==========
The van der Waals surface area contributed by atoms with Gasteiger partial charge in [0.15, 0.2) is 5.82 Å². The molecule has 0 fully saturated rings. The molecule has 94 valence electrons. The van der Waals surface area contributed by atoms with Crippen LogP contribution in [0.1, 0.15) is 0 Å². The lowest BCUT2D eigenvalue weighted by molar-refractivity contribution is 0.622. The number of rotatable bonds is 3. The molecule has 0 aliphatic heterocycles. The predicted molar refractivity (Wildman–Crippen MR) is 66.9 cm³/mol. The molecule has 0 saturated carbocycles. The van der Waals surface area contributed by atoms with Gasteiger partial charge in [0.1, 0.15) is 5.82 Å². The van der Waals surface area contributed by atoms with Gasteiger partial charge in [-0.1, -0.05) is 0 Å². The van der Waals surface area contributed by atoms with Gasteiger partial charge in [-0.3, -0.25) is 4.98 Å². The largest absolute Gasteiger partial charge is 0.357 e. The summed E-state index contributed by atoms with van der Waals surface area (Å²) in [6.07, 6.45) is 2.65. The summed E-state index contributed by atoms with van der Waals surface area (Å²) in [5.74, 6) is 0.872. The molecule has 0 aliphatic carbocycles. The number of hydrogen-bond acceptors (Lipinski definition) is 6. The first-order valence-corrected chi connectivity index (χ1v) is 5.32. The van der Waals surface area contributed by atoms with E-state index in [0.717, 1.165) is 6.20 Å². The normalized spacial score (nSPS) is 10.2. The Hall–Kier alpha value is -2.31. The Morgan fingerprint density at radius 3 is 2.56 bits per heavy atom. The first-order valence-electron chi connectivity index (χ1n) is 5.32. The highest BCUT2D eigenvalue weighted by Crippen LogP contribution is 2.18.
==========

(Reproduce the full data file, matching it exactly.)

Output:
The van der Waals surface area contributed by atoms with Gasteiger partial charge in [0.15, 0.2) is 5.82 Å². The molecule has 0 fully saturated rings. The molecule has 94 valence electrons. The van der Waals surface area contributed by atoms with Crippen LogP contribution in [0.1, 0.15) is 0 Å². The lowest BCUT2D eigenvalue weighted by molar-refractivity contribution is 0.622. The number of rotatable bonds is 3. The molecule has 0 aliphatic heterocycles. The predicted molar refractivity (Wildman–Crippen MR) is 66.9 cm³/mol. The molecule has 0 saturated carbocycles. The van der Waals surface area contributed by atoms with Gasteiger partial charge in [0.1, 0.15) is 5.82 Å². The van der Waals surface area contributed by atoms with Gasteiger partial charge in [-0.1, -0.05) is 0 Å². The van der Waals surface area contributed by atoms with Gasteiger partial charge in [-0.3, -0.25) is 4.98 Å². The largest absolute Gasteiger partial charge is 0.357 e. The summed E-state index contributed by atoms with van der Waals surface area (Å²) in [6.07, 6.45) is 2.65. The summed E-state index contributed by atoms with van der Waals surface area (Å²) in [5.74, 6) is 0.872. The molecule has 0 aliphatic carbocycles. The number of hydrogen-bond acceptors (Lipinski definition) is 6. The first-order valence-corrected chi connectivity index (χ1v) is 5.32. The van der Waals surface area contributed by atoms with E-state index in [0.717, 1.165) is 6.20 Å². The normalized spacial score (nSPS) is 10.2. The Hall–Kier alpha value is -2.31. The Morgan fingerprint density at radius 3 is 2.56 bits per heavy atom. The first-order valence-electron chi connectivity index (χ1n) is 5.32. The highest BCUT2D eigenvalue weighted by Crippen LogP contribution is 2.18.